Sacred Cow Slaughter 1: The Strokes

If there was ever a time that rock needed saving, it wasn’t 2001; sure, to the always ignorant cynics looking back into 60s and 70s back-catalogs to suffice their urges to masturbate over claustrophobic studio conditions and nostalgic blasts of “classic rock”, sure, the end was, and probably still is near. Fortunately for anyone with an ounce of sense, rock has a while before it needs saving (I wish I could say the same for Hip Hop). No, if rock ever needed a savior, it was the late 80s, and a handful of bands ranging from the overrated but still influential Nirvana to the power pop madness that was Weezer (Remember when Rivers Cuomo could write?) made sure 80s Hair Metal didn’t take over the scene with over-active finger-tapping and vapid sexual innuendo.

No, in 2001, the Velvet Underground still had, and probably still have yet to be topped, just as does Television, the Rolling Stones, and every other list of ill-conceived influences that mainstream critics labeled these New Yorkers with. Cries of “best band since the Stones” or “better than VU” weren’t just unfounded; looking back now in 2010, they seem just plain ridiculous. You can name a couple bands that might approach the legacy of such kings, Sonic Youth could arguably overtake Television as Art Rock kings and Radiohead might be about the closest thing to the hype-train of the Beatles that us young un’s will ever get, but the Strokes are not among these kings.

Julian Casablancas and crew have made one great album, one good one, and one messy, average one. Nothing more, nothing less. This Is It is an eternally pleasing masterpiece of melody, rhythm, and no-non-sense songwriting, Room On Fire didn’t really even try to be anything different, and First Impressions was a mess of bad songwriting decisions. Many compare Casablancas to Lou Reed or Frank Black, and there is a bit of a comparison to be sure; he has the stumbling charisma of Reed and has the groaning, primordial throat of Black, but what separates him from these two heroes of Alternative music, Casablancas is a bit too sure of himself for his own good.

In fact, much of the Strokes problems stem from Casablancas inflated sense of self. The guitarists plug out straight-forward, ever delightful guitar lines like they just bought them from Joe Santiago and the one-two that is the bass and drum rhythm section are about as good as it gets. The instrumental portions of the Strokes are easily one of the best in Alternative music (well, at least on Is This It and Room on Fire they are), which gives me the impression that most critics don’t really listen much. This is pretty obvious from lots of things that you can see with the vapid recesses of, say, Rolling Stone, but honestly the two biggest problems of the Strokes stem from the same source: Julian Casablancas.

The man can sing, the man can perform, and I’ll be damned if his live acts leave me wondering if even is aware that people are watching him, but the man cannot write a song to save his life. His lyrics say almost nothing apart from the confirmation that indeed, they are from New York and that he listened to The Replacements “Unsatisfied” just as much as any given fan has. Most of it’s non-sense (“Don’t be a coconut/God is trying to talk to you” springs immediately to mind), but Anthony Kiedis he is not. In fact, that’s a good comparison to make; both are incredibly overrated, vapid bands whose hype levels only match the egos with which they play. Both had their good days (Mother’s Milk, Blood, Sugar, Sex, Magik), both had their terrible days (Stadium Arcadium), and both have crackerjack rhythm sections (well, if you keep Flea on a leash that is) with frontmen that espouse either non-sense or nothing at all and refuse to push their bands into any new, more daring territory.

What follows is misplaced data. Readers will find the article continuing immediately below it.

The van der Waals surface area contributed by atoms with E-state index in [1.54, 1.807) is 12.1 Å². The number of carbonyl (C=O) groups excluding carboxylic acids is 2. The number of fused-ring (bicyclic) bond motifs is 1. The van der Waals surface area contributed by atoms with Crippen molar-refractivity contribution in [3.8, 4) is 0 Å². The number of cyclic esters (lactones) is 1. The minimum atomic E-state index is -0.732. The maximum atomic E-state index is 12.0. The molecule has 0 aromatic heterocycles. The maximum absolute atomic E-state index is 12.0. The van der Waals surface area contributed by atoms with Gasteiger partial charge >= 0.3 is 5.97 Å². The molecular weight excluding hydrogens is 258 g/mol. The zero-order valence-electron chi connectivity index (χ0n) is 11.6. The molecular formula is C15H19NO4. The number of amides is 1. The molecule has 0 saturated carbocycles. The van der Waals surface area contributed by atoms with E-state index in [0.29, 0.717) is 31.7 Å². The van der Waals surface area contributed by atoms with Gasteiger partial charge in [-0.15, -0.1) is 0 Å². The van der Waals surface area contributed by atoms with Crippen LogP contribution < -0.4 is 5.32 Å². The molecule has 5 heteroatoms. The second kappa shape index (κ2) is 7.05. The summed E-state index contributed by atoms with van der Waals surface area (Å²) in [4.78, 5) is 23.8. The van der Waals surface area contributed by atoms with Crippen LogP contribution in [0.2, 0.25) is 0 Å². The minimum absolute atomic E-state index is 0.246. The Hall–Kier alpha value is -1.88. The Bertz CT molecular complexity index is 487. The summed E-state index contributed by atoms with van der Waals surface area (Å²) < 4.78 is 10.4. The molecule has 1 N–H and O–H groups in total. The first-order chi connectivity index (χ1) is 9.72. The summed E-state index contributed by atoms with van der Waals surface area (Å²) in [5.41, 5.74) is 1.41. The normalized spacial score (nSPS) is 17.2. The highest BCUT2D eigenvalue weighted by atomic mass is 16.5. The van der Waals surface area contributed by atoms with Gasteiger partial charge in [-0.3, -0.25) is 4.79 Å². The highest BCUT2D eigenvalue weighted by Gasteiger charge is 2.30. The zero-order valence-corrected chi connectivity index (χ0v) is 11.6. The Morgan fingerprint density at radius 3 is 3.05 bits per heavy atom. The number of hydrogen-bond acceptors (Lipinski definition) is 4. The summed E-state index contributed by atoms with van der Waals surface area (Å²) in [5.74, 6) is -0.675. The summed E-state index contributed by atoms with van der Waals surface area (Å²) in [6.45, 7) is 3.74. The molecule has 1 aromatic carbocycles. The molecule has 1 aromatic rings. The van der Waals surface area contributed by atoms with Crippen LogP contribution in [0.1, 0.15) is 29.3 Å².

Much like Interpol, a band whose continued adherence to slavish imitations of their own selves, the Strokes have about as much potential as any band can have, but with a critical press that has hyped them up so highly that they see no problem with their static directions and a frontman who’s a bit too conceited for his own good, they’ve become another case of Debut Deja vu; an absolute refusal to move into any new challenging direction, choosing instead to milk their debut’s critical good tidings for years to come. Let’s just hope their fourth album can rattle them out of their zombie-like state, because if Is This It is any indication, they might just be able to top the Stones. As it stands now, they just think they have.

by Trevor “This is it?” Johnson

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1 Comment

  1. The First Sacred Cow To Be Slaughtered Is… « Avery Island: Musical Opinions From Music Geeks said,

    […] Sacred Cow Slaughter 1: The Strokes by Trevor Johnson […]

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